I have also searched for information on plans to build a permanent yurt (is that an oxymoron?) but the largest I can find is a 16' diameter, not nearly large enough. Is there someplace we could find this information?
The yurt would be off-grid using hydo power for electricity and a wood stove for heat.
Thanks,
Kat

1:06 PM  
Blogger Kelly Hart said...

Dear Kat,
I have heard of people trying to add conventional siding to a fabric yurt but wouldn't recommend it. The trellis wall is strong in part because it is part of a tensioned structure, with the compression ring at the top of the rafters and the steel cable tying together rafters and wall. You lose that flexibility and tensioned aspect when you add hard siding (the beauty of the trellis wall is its portability; it isn't meant to be turned into a permanent structure).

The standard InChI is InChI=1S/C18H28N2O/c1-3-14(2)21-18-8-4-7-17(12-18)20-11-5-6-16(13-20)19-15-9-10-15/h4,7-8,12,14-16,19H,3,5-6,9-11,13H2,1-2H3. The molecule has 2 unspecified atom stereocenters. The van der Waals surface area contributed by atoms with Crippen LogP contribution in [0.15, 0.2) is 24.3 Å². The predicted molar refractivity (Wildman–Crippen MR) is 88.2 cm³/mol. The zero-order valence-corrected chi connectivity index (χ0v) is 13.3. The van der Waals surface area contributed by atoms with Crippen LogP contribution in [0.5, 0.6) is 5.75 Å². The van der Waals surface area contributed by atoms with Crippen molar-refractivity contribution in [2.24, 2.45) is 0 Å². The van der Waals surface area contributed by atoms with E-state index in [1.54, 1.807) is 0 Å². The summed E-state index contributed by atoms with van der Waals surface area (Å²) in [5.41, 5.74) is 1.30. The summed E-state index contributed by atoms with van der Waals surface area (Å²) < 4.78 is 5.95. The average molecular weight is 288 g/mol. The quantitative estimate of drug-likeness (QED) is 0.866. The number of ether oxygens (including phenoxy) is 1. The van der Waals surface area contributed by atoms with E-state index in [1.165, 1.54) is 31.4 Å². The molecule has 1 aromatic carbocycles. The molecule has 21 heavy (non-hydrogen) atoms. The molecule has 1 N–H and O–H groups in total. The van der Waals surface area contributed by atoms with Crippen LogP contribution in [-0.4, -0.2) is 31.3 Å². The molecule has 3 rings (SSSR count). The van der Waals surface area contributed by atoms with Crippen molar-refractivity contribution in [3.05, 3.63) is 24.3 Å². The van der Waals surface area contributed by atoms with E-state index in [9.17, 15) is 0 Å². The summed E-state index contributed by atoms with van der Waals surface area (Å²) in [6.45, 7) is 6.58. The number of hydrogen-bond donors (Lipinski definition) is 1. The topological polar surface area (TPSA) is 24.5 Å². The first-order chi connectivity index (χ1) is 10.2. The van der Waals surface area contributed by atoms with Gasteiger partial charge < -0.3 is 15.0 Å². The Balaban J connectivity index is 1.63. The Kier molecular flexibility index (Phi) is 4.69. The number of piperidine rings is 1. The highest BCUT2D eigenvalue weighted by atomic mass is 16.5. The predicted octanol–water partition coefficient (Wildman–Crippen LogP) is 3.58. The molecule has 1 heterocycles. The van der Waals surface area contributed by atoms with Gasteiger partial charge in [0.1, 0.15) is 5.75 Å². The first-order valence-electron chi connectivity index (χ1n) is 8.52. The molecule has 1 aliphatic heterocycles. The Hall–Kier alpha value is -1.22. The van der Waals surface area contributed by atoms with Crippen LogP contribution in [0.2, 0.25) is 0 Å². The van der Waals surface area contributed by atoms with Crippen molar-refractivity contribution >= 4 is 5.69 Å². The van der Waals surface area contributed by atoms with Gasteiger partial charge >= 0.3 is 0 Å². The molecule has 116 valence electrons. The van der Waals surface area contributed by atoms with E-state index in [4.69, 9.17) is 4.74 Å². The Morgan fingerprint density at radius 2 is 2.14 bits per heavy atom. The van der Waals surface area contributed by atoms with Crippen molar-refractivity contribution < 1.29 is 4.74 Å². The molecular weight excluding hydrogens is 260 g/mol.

My suggestion would be to go to the Yurt Companies page at www.yurtinfo.org and research frame panel yurts. Wall plans are available with a roof kit from Smiling Woods Yurts (www.smilingwoodsyurts.com). There's a new company, Round Foot Homes, that provides plans for a SIPs panel yurt (check and see if there are any SIPs panel producers in your area). GeoLite (www.geolitesystems.com) also sells plans for a frame panel yurt-style structure.

If you put up a fabric yurt first then you can certainly use the platform when you're ready and build a frame panel yurt as a permanent structure. I think this might be what you're looking for, and getting the fabric yurt first will give you some time to save for building and decide on plans.

Good luck with your yurt plans!!

becky kemery
Author of "YURTS: Living in the Round"
www.yurtinfo.org
www.livingintheround.net

5:49 PM